The Us9 gene product of pseudorabies virus, an alphaherpesvirus, is a phosphorylated, tail-anchored type II membrane protein

A. D. Brideau, Bruce W. Banfield, Lynn William Enquist

Research output: Contribution to journalArticle

88 Citations (Scopus)

Abstract

The Us9 gene is highly conserved among the alphaherpesviruses sequenced to date, yet its function remains unknown. In this report, we demonstrate that the pseudorabies virus (PRV) Us9 protein is present in infected cell lysates as several phosphorylated polypeptides ranging from 17 to 20 kDa. Synthesis is first detected at 6 h postinfection and is sensitive to the DNA synthesis inhibitor phosphonoacetic acid. Unlike the herpes simplex virus type 1 Us9 homolog, which was reported to be associated with nucleocapsids in the nuclei of infected cells (M. C. Frame, D. J. McGeoch, F. J. Rixon, A. C. Orr, and H. S. Marsden, Virology 150:321-332, 1986), PRV Us9 localizes to the secretory pathway (predominately to the Golgi apparatus) and not to the nucleus. By fusing the enhanced green fluorescent protein (EGFP) reporter molecule to the carboxy terminus of Us9, we demonstrated that Us9 not only is capable of targeting a Us9-EGFP fusion protein to the Golgi compartment but also is able to direct efficient incorporation of such chimeric molecules into infectious vital particles. Moreover, through protease digestion experiments with Us9-EGFP-containing viral particles, we demonstrated that the Us9 protein is inserted into the viral envelope as a type II, tail- anchored membrane protein.

Original languageEnglish (US)
Pages (from-to)4560-4570
Number of pages11
JournalJournal of virology
Volume72
Issue number6
StatePublished - Jun 1 1998

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Suid Herpesvirus 1
Suid herpesvirus 1
green fluorescent protein
membrane proteins
Membrane Proteins
tail
Phosphonoacetic Acid
Genes
Nucleic Acid Synthesis Inhibitors
Human herpesvirus 1
virology
Nucleocapsid
nucleocapsid
Virology
Proteins
synthesis
genes
proteins
Secretory Pathway
Human Herpesvirus 1

All Science Journal Classification (ASJC) codes

  • Virology
  • Immunology

Cite this

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title = "The Us9 gene product of pseudorabies virus, an alphaherpesvirus, is a phosphorylated, tail-anchored type II membrane protein",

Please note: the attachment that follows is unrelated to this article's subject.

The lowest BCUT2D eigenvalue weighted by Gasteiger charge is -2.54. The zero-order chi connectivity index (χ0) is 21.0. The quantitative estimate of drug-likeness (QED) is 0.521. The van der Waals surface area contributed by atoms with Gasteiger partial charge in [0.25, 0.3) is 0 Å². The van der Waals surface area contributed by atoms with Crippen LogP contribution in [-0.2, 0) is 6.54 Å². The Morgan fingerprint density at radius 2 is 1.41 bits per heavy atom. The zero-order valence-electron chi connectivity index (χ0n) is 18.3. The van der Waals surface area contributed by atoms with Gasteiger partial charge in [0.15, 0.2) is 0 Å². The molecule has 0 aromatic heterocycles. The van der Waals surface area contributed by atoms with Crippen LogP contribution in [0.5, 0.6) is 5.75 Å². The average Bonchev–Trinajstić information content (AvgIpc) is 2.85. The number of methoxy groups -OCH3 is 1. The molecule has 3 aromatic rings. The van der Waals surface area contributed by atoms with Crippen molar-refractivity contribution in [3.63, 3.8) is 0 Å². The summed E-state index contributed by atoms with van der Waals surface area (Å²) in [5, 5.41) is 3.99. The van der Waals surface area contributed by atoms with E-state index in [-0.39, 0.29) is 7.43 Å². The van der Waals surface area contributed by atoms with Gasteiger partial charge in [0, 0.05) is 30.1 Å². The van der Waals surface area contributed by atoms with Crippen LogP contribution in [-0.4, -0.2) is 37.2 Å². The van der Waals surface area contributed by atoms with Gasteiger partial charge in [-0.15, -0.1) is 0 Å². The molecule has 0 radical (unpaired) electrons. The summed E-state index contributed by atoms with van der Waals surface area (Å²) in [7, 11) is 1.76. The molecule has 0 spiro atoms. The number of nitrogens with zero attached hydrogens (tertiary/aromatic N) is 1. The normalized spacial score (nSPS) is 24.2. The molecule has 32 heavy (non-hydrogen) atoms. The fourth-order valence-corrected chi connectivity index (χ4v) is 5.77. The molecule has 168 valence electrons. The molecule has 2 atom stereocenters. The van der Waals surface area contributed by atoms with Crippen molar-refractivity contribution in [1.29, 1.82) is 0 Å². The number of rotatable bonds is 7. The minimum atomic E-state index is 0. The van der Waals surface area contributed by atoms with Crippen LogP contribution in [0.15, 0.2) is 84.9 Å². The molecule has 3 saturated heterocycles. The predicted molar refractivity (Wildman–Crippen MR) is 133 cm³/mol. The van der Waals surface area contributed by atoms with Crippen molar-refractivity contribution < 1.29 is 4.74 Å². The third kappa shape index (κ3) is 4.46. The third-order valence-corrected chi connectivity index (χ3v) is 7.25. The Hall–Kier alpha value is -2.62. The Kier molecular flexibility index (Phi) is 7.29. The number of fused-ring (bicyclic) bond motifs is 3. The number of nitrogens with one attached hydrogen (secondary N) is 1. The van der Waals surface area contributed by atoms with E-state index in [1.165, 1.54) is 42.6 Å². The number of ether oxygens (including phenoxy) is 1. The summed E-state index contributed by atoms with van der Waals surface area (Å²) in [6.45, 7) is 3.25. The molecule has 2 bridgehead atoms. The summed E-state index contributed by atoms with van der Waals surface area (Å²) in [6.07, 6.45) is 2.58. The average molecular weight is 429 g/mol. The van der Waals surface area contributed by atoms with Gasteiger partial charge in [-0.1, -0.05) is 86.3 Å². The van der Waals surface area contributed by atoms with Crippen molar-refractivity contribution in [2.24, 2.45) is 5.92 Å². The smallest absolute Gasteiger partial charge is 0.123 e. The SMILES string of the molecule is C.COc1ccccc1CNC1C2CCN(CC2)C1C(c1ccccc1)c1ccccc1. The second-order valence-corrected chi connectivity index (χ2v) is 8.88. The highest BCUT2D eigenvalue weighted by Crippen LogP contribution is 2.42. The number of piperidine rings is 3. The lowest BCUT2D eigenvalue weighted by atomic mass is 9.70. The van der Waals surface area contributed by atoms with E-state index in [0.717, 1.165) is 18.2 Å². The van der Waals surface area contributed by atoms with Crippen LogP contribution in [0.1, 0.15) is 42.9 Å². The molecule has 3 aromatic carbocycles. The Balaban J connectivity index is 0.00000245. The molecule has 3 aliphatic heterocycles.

abstract = "The Us9 gene is highly conserved among the alphaherpesviruses sequenced to date, yet its function remains unknown. In this report, we demonstrate that the pseudorabies virus (PRV) Us9 protein is present in infected cell lysates as several phosphorylated polypeptides ranging from 17 to 20 kDa. Synthesis is first detected at 6 h postinfection and is sensitive to the DNA synthesis inhibitor phosphonoacetic acid. Unlike the herpes simplex virus type 1 Us9 homolog, which was reported to be associated with nucleocapsids in the nuclei of infected cells (M. C. Frame, D. J. McGeoch, F. J. Rixon, A. C. Orr, and H. S. Marsden, Virology 150:321-332, 1986), PRV Us9 localizes to the secretory pathway (predominately to the Golgi apparatus) and not to the nucleus. By fusing the enhanced green fluorescent protein (EGFP) reporter molecule to the carboxy terminus of Us9, we demonstrated that Us9 not only is capable of targeting a Us9-EGFP fusion protein to the Golgi compartment but also is able to direct efficient incorporation of such chimeric molecules into infectious vital particles. Moreover, through protease digestion experiments with Us9-EGFP-containing viral particles, we demonstrated that the Us9 protein is inserted into the viral envelope as a type II, tail- anchored membrane protein.",
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The Us9 gene product of pseudorabies virus, an alphaherpesvirus, is a phosphorylated, tail-anchored type II membrane protein. / Brideau, A. D.; Banfield, Bruce W.; Enquist, Lynn William.

In: Journal of virology, Vol. 72, No. 6, 01.06.1998, p. 4560-4570.

Research output: Contribution to journalArticle

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AB - The Us9 gene is highly conserved among the alphaherpesviruses sequenced to date, yet its function remains unknown. In this report, we demonstrate that the pseudorabies virus (PRV) Us9 protein is present in infected cell lysates as several phosphorylated polypeptides ranging from 17 to 20 kDa. Synthesis is first detected at 6 h postinfection and is sensitive to the DNA synthesis inhibitor phosphonoacetic acid. Unlike the herpes simplex virus type 1 Us9 homolog, which was reported to be associated with nucleocapsids in the nuclei of infected cells (M. C. Frame, D. J. McGeoch, F. J. Rixon, A. C. Orr, and H. S. Marsden, Virology 150:321-332, 1986), PRV Us9 localizes to the secretory pathway (predominately to the Golgi apparatus) and not to the nucleus. By fusing the enhanced green fluorescent protein (EGFP) reporter molecule to the carboxy terminus of Us9, we demonstrated that Us9 not only is capable of targeting a Us9-EGFP fusion protein to the Golgi compartment but also is able to direct efficient incorporation of such chimeric molecules into infectious vital particles. Moreover, through protease digestion experiments with Us9-EGFP-containing viral particles, we demonstrated that the Us9 protein is inserted into the viral envelope as a type II, tail- anchored membrane protein.

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